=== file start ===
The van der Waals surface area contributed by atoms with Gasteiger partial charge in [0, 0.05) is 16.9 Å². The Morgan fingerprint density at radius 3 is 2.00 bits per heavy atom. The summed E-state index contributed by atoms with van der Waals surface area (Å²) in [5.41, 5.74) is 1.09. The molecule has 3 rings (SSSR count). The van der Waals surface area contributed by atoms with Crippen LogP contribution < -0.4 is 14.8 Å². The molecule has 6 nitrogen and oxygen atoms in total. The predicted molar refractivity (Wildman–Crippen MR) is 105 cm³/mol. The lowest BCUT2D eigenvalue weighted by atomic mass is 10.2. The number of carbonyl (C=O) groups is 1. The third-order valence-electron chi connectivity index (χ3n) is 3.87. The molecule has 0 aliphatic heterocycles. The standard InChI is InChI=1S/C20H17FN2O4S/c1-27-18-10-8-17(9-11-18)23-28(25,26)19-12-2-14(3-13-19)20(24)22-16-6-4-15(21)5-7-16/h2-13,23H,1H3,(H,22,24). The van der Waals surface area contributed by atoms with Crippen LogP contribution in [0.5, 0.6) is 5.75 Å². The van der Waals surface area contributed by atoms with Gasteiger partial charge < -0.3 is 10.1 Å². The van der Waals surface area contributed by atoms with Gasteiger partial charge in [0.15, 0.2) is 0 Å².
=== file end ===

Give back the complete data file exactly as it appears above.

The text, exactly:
The van der Waals surface area contributed by atoms with Gasteiger partial charge in [0, 0.05) is 16.9 Å². The Morgan fingerprint density at radius 3 is 2.00 bits per heavy atom. The summed E-state index contributed by atoms with van der Waals surface area (Å²) in [5.41, 5.74) is 1.09. The molecule has 3 rings (SSSR count). The van der Waals surface area contributed by atoms with Crippen LogP contribution < -0.4 is 14.8 Å². The molecule has 6 nitrogen and oxygen atoms in total. The predicted molar refractivity (Wildman–Crippen MR) is 105 cm³/mol. The lowest BCUT2D eigenvalue weighted by atomic mass is 10.2. The number of carbonyl (C=O) groups is 1. The third-order valence-electron chi connectivity index (χ3n) is 3.87. The molecule has 0 aliphatic heterocycles. The standard InChI is InChI=1S/C20H17FN2O4S/c1-27-18-10-8-17(9-11-18)23-28(25,26)19-12-2-14(3-13-19)20(24)22-16-6-4-15(21)5-7-16/h2-13,23H,1H3,(H,22,24). The van der Waals surface area contributed by atoms with Crippen LogP contribution in [0.5, 0.6) is 5.75 Å². The van der Waals surface area contributed by atoms with Gasteiger partial charge < -0.3 is 10.1 Å². The van der Waals surface area contributed by atoms with Gasteiger partial charge in [0.15, 0.2) is 0 Å².